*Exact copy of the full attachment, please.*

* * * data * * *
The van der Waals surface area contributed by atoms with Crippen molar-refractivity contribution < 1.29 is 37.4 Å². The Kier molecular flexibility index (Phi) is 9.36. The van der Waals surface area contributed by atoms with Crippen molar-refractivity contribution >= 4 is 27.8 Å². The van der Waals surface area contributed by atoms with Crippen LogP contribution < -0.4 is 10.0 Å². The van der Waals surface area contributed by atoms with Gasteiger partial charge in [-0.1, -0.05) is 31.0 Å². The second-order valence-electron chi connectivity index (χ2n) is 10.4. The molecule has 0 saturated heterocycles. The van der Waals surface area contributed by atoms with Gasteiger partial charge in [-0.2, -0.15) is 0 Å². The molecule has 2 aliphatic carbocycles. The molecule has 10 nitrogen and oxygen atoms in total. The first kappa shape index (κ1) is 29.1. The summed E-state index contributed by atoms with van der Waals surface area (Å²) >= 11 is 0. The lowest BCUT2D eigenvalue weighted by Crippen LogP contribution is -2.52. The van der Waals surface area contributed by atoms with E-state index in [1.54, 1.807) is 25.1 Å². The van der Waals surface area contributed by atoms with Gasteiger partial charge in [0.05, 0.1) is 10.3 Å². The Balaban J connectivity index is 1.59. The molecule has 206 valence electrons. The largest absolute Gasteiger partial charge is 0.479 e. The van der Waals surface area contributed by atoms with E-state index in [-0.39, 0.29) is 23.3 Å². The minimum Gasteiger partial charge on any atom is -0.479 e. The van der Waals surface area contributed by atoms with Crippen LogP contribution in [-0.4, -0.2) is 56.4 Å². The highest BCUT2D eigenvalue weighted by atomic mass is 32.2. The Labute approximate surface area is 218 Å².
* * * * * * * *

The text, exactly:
The van der Waals surface area contributed by atoms with Crippen molar-refractivity contribution < 1.29 is 37.4 Å². The Kier molecular flexibility index (Phi) is 9.36. The van der Waals surface area contributed by atoms with Crippen molar-refractivity contribution >= 4 is 27.8 Å². The van der Waals surface area contributed by atoms with Crippen LogP contribution < -0.4 is 10.0 Å². The van der Waals surface area contributed by atoms with Gasteiger partial charge in [-0.1, -0.05) is 31.0 Å². The second-order valence-electron chi connectivity index (χ2n) is 10.4. The molecule has 0 saturated heterocycles. The van der Waals surface area contributed by atoms with Gasteiger partial charge in [-0.2, -0.15) is 0 Å². The molecule has 2 aliphatic carbocycles. The molecule has 10 nitrogen and oxygen atoms in total. The first kappa shape index (κ1) is 29.1. The summed E-state index contributed by atoms with van der Waals surface area (Å²) >= 11 is 0. The lowest BCUT2D eigenvalue weighted by Crippen LogP contribution is -2.52. The van der Waals surface area contributed by atoms with E-state index in [1.54, 1.807) is 25.1 Å². The van der Waals surface area contributed by atoms with Gasteiger partial charge in [0.05, 0.1) is 10.3 Å². The Balaban J connectivity index is 1.59. The molecule has 206 valence electrons. The largest absolute Gasteiger partial charge is 0.479 e. The van der Waals surface area contributed by atoms with E-state index in [-0.39, 0.29) is 23.3 Å². The minimum Gasteiger partial charge on any atom is -0.479 e. The van der Waals surface area contributed by atoms with Crippen LogP contribution in [-0.4, -0.2) is 56.4 Å². The highest BCUT2D eigenvalue weighted by atomic mass is 32.2. The Labute approximate surface area is 218 Å².